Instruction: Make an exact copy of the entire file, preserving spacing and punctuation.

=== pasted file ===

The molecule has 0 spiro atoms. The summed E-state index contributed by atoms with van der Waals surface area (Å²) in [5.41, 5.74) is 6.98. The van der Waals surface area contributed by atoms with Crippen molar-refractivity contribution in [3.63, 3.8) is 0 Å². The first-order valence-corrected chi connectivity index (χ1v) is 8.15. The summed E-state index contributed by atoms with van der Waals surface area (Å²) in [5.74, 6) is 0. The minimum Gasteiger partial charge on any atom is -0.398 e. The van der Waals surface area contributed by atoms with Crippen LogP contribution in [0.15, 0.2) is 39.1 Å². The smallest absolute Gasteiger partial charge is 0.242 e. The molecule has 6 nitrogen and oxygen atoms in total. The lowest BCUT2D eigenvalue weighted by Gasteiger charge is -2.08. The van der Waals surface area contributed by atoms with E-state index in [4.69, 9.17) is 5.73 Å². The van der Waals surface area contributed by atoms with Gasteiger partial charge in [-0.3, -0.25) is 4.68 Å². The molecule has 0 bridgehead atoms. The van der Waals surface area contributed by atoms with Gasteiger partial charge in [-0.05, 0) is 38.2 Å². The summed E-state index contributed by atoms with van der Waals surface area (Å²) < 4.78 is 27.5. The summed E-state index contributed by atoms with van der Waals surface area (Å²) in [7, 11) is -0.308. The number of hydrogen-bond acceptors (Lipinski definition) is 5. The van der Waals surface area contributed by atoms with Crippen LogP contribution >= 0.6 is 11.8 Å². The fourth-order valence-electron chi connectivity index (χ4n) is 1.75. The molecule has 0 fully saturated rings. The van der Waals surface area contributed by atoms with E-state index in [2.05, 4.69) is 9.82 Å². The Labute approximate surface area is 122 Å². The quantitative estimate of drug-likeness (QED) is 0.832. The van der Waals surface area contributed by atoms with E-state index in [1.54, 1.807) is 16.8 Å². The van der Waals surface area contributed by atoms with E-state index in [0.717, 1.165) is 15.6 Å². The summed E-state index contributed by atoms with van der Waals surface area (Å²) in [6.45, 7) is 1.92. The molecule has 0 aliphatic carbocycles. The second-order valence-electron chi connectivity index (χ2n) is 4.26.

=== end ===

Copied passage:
The molecule has 0 spiro atoms. The summed E-state index contributed by atoms with van der Waals surface area (Å²) in [5.41, 5.74) is 6.98. The van der Waals surface area contributed by atoms with Crippen molar-refractivity contribution in [3.63, 3.8) is 0 Å². The first-order valence-corrected chi connectivity index (χ1v) is 8.15. The summed E-state index contributed by atoms with van der Waals surface area (Å²) in [5.74, 6) is 0. The minimum Gasteiger partial charge on any atom is -0.398 e. The van der Waals surface area contributed by atoms with Crippen LogP contribution in [0.15, 0.2) is 39.1 Å². The smallest absolute Gasteiger partial charge is 0.242 e. The molecule has 6 nitrogen and oxygen atoms in total. The lowest BCUT2D eigenvalue weighted by Gasteiger charge is -2.08. The van der Waals surface area contributed by atoms with E-state index in [4.69, 9.17) is 5.73 Å². The van der Waals surface area contributed by atoms with Gasteiger partial charge in [-0.3, -0.25) is 4.68 Å². The molecule has 0 bridgehead atoms. The van der Waals surface area contributed by atoms with Gasteiger partial charge in [-0.05, 0) is 38.2 Å². The summed E-state index contributed by atoms with van der Waals surface area (Å²) < 4.78 is 27.5. The summed E-state index contributed by atoms with van der Waals surface area (Å²) in [7, 11) is -0.308. The number of hydrogen-bond acceptors (Lipinski definition) is 5. The van der Waals surface area contributed by atoms with Crippen LogP contribution >= 0.6 is 11.8 Å². The fourth-order valence-electron chi connectivity index (χ4n) is 1.75. The molecule has 0 fully saturated rings. The van der Waals surface area contributed by atoms with E-state index in [2.05, 4.69) is 9.82 Å². The Labute approximate surface area is 122 Å². The quantitative estimate of drug-likeness (QED) is 0.832. The van der Waals surface area contributed by atoms with E-state index in [1.54, 1.807) is 16.8 Å². The van der Waals surface area contributed by atoms with E-state index in [0.717, 1.165) is 15.6 Å². The summed E-state index contributed by atoms with van der Waals surface area (Å²) in [6.45, 7) is 1.92. The molecule has 0 aliphatic carbocycles. The second-order valence-electron chi connectivity index (χ2n) is 4.26.